For this task we used the orbital sander to round the corners, and the Dremel with plunge router attachment and a round over bit to round the edges (followed up with the sander to smooth things out). We went ahead and rounded the edges of all of the holes as well with the same setup.
Step 5: Ropes
Now on to the ropes. In this step we will create two nice looking loops in the rope (secured with twine), cut the ropes to their final length, and finish the ends of the rope.
- Setup the shelf the same way we did in the "Mock Up" step (make sure you still like how it looks)
- Now tie a short length of twine around the rope, just below the dowel to establish where the loops will be
- Remove the ropes from the shelf, being careful not to disturb the twine
- Creating the rope loops:
- Keep the temporary twine knots in place to show/hold the location of the rope loops
- Make a loop with a new piece of twine and lay it on the rope, with the loop extending a bit past the twine knot
- About 1/2" down, take one of the ends of twine and begin wrapping it tightly around both the rope and the twine loop
- Continue wrapping all the way up to the temporary twine knot. Remove the twine knot now.
- Pass the end of the twine (the one you've been wrapping with) through both the twine loop and the rope loop
- Then bring the twine end around and once more down through the twin and rope loops
- Now pull down on the other free twine end (the end that we have not done anything with yet). This will shrink the twine loop at the top.
- Keep pulling until the loop is gone and pulled tight over the other end to secure it
- Trim the excess twine at both ends. You can also tuck/weave the ends into the rope braid to keep them secure and hidden.
- Repeat these steps again to create a loop in the other rope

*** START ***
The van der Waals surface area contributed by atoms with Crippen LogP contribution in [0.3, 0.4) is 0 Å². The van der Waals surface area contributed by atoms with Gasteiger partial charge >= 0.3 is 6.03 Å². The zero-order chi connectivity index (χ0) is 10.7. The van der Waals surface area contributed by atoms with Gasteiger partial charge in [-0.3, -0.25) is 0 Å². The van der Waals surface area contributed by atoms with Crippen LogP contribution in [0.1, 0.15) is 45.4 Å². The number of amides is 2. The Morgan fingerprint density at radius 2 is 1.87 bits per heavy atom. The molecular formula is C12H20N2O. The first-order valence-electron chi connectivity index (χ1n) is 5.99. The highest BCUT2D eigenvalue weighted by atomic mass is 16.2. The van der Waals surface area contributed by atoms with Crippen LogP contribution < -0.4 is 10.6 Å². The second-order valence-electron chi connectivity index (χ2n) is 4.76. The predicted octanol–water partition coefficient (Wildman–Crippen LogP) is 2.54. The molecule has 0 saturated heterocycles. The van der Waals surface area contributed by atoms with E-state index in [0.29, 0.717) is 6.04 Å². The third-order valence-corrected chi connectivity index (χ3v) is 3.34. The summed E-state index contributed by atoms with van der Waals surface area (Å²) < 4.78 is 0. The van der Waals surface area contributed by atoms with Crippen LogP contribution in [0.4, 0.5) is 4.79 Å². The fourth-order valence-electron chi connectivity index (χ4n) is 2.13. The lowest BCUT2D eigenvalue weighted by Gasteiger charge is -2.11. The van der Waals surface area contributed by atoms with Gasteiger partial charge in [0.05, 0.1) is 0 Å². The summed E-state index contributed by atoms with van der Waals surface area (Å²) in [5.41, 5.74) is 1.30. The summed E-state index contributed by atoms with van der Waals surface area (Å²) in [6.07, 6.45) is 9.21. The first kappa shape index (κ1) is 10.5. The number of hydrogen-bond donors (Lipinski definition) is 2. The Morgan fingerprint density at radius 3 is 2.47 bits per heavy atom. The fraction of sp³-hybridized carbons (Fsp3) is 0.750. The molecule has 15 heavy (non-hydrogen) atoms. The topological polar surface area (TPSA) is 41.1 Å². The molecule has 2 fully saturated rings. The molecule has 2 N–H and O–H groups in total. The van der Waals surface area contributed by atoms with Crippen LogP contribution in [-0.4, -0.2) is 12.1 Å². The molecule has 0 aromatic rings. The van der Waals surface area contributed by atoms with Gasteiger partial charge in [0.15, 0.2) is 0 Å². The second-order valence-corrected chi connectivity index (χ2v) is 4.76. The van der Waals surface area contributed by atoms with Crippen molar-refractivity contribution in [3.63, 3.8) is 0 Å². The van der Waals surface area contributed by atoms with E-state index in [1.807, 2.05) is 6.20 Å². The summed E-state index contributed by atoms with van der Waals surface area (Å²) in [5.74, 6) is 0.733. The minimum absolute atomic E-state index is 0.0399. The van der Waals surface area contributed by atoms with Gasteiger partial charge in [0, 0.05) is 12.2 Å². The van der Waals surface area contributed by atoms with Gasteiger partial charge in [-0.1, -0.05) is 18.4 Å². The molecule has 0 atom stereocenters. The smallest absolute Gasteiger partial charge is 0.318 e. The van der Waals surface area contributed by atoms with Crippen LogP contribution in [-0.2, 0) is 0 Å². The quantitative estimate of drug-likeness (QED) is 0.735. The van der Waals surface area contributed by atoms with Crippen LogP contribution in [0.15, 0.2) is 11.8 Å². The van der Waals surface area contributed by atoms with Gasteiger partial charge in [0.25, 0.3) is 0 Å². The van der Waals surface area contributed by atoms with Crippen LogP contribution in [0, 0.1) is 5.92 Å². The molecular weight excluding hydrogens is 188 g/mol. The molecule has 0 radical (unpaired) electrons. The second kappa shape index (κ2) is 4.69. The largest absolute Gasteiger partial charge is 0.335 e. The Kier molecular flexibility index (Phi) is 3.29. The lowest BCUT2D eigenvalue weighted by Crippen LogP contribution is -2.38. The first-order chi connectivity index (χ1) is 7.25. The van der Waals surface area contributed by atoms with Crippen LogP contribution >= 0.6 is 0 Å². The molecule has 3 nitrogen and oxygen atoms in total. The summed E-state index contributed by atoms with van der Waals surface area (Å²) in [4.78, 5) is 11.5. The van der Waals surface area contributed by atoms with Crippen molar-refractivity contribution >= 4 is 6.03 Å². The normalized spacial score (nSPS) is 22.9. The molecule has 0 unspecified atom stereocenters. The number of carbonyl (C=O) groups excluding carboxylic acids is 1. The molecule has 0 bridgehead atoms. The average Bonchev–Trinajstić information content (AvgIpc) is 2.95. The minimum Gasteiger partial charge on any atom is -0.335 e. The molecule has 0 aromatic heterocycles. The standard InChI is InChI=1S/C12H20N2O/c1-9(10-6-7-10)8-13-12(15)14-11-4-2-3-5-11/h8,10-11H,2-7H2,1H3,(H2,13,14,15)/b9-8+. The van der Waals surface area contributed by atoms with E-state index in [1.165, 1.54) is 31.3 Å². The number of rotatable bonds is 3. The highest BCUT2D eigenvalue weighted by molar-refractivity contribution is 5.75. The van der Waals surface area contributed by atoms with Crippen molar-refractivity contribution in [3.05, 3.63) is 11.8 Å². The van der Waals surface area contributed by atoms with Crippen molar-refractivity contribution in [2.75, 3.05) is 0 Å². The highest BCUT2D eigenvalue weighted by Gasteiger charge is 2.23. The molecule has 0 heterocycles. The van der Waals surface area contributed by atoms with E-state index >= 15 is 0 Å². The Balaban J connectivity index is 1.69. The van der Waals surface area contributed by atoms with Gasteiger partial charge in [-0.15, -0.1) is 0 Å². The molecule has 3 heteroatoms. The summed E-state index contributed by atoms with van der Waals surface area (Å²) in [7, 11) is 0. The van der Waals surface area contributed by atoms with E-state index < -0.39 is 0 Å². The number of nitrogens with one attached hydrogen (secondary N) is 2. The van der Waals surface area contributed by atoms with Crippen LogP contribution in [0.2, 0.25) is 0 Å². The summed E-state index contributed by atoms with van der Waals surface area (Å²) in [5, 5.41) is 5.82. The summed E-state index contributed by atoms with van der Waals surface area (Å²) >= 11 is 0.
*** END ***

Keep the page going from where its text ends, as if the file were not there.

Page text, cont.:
- There are many options for finishing the rope ends, or you can leave them unfinished if you dont mind fraying
- We chose to finish the ends with a method called "Sailmakers Whipping" with a waxed polyester sail twine. We haven't detailed those steps here, but there are many good resources online if you want to learn.
Step 6: Staining
Now to really make the shelf look its best, its time for staining.
It's always a good idea to test out the stain on a sample of the same material of your final piece to make sure you like how its going to look. We happened to have a spare board of the same wood (poplar) so we used that. Be sure to wear rubber gloves to protect your skin while staining.
- Before applying the stain, sand all surfaces using 80 grit sand paper followed by 120 and then 240
- The orbital sander really comes in handy here!
- Clean the board of all dust particles with a vacuum and/or clean rags
- Using a clean rag, wipe a generous layer of stain onto a portion of the wood
- Before the stain has had a chance to dry, go back and wipe off the excess to ensure a nice even coat
- Repeat the previous step, in a new bare area each time, until the entire top and side surfaces have been covered
- Allow the stain to dry before moving on (specific drying times will depend on the stain, the wood, and the environmental conditions)
- Flip the board over and repeat the stain application on the remaining bare surfaces
- Apply three coats total using the steps above, sanding all surfaces with 240 grit between each coat
Step 7: Installation!
Okay! The individual pieces are now complete and all that's left is to put them together and hang the thing for the last time.
- Pick which side of the board you want to be the top of the shelf, and which edge you want to be the front
- Thread the ends of the rope through the shelf holes so the knots will be at the under side of the shelf and the short end of each rope is at what will be the back of the shelf
- Tie knots in the ends of the ropes. Keep them somewhat loose for now to allow for final adjustments later
- Run the dowel through the rope loops
- Lift the whole thing up and rest the dowel across the two cabinets, behind the two nails
- Shift the loops to the proper location on the dowel such that the ropes are vertical
- Now adjust the knots as necessary to level out the shelf and pull them all tight when you are happy
That's it! Now pop your plants, or cookbooks, or spices, or whatever you want on top. Step back and admire your new shelf from all angles! We are quite happy with ours!